WAC Magazine

January 2013

Issue link: http://www.wacmagazine.com/i/101127

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Page 32 of 71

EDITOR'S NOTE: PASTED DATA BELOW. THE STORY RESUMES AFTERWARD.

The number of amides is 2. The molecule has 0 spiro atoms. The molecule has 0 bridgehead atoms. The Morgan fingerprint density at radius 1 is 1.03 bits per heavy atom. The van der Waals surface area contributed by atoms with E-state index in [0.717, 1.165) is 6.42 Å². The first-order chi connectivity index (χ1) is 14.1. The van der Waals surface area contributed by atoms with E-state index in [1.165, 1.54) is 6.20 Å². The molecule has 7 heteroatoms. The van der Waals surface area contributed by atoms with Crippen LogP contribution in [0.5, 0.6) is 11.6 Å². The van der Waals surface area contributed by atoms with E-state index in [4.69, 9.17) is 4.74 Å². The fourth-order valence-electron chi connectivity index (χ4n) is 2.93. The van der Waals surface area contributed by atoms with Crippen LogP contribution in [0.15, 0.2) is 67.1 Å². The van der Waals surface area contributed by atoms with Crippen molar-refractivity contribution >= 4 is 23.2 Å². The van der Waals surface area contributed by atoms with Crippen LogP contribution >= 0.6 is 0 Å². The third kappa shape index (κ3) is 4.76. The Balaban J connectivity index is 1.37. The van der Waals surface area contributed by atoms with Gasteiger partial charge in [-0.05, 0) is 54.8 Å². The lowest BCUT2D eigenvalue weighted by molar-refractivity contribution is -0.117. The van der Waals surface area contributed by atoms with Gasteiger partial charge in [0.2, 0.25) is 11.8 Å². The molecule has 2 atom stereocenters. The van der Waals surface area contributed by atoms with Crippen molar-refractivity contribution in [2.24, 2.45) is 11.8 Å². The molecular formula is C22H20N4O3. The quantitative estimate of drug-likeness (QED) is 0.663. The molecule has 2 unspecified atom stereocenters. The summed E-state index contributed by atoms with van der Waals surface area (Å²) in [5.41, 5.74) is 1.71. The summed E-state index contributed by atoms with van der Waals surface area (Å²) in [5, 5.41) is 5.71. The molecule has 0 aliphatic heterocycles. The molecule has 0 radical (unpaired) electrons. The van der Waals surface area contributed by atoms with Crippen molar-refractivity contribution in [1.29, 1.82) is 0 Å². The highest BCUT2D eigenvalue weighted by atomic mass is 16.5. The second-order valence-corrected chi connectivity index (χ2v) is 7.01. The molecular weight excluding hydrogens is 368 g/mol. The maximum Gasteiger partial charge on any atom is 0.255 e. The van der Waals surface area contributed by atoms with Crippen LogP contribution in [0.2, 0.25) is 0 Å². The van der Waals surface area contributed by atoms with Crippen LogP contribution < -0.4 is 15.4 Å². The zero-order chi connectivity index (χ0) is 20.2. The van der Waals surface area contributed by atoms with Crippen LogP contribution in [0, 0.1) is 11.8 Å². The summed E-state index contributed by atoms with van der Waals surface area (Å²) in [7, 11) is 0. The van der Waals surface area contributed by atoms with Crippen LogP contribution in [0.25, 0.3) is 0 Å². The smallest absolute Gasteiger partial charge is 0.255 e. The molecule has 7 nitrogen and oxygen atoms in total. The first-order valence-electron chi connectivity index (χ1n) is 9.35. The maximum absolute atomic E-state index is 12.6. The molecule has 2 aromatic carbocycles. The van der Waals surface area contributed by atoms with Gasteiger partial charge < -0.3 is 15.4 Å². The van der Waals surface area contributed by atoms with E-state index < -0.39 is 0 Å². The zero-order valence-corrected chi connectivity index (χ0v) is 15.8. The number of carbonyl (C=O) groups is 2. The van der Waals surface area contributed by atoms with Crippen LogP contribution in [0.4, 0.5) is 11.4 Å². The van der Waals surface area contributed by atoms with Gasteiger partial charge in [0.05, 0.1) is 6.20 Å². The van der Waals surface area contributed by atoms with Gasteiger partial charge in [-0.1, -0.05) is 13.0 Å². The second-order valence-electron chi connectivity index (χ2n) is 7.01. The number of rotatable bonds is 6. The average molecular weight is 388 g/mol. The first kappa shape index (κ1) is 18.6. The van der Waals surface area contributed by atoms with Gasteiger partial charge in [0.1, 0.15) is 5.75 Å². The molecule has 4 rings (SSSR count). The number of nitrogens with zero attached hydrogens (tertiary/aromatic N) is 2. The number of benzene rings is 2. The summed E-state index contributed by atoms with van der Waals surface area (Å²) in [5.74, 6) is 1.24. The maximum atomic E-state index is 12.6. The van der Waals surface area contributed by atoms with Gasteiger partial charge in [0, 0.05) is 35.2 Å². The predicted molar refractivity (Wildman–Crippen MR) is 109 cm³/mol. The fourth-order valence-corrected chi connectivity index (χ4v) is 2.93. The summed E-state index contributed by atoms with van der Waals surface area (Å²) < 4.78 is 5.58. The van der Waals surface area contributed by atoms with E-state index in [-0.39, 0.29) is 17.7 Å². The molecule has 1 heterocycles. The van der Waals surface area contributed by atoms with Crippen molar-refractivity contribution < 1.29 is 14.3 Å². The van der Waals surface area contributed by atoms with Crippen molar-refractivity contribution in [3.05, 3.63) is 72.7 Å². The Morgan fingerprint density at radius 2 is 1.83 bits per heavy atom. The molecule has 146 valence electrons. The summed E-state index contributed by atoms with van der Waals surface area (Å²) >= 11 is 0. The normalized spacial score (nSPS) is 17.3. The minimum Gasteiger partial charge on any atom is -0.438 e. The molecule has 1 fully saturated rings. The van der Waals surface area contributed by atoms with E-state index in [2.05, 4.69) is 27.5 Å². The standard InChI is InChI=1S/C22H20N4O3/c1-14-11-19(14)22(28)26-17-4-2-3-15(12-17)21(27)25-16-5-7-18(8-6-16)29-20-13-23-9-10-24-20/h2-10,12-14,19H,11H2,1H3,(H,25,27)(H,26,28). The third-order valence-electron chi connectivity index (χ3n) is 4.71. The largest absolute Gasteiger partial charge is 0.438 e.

Switching gears Turning life���s challenges into fitness opportunities As for regrets, he has none. ���Having to give up soccer and running hasn���t had too much of an impact on my fitness,��� he says. ���I don���t want to sing the praises of Pilates too much ��� but I���ve noticed that I���m probably stronger, my posture���s better, my core���s stronger, and I feel more robustly fit from Pilates. It���s really an amazing exercise.��� It���s also an exercise Paul wouldn���t have discovered without life throwing him a curve. In the world of fitness, it���s a familiar story, says Stuart Eivers, lead MTI physical therapist at the WAC. He says he regularly counsels members about how their activities need to evolve. ���It���s not that their physical activity needs to decline or that they can���t perform at the same level,��� he says. ���Their activities just need to evolve to match what their abilities are. Obviously, things shift in your life.��� Life happens Sometimes the shift is brought on by a blessed event��� like a baby on the way. Other times, fitness regimens need to be reconfigured or re-envisioned because of illness, injury or age. Call it life. Or maybe life-itis. We gain weight; we lose weight. We get banged up in car accidents; we slip and fall while running. Whatever the case, change is inevitable. What���s not inevitable is losing your athleticism because of it. ���I���ve seen everything from people diagnosed with Parkinson���s and cancer to reconstruction or replacement of joints,��� says Scott Spraggins, a WAC personal trainer who���s been with the Club for 15 years. ���Things happen to people every day. But it���s good to switch up your routines. An injury in one part of your body is an opportunity for another.��� JANUARY 2013 | Washington Athletic Club Magazine | 33

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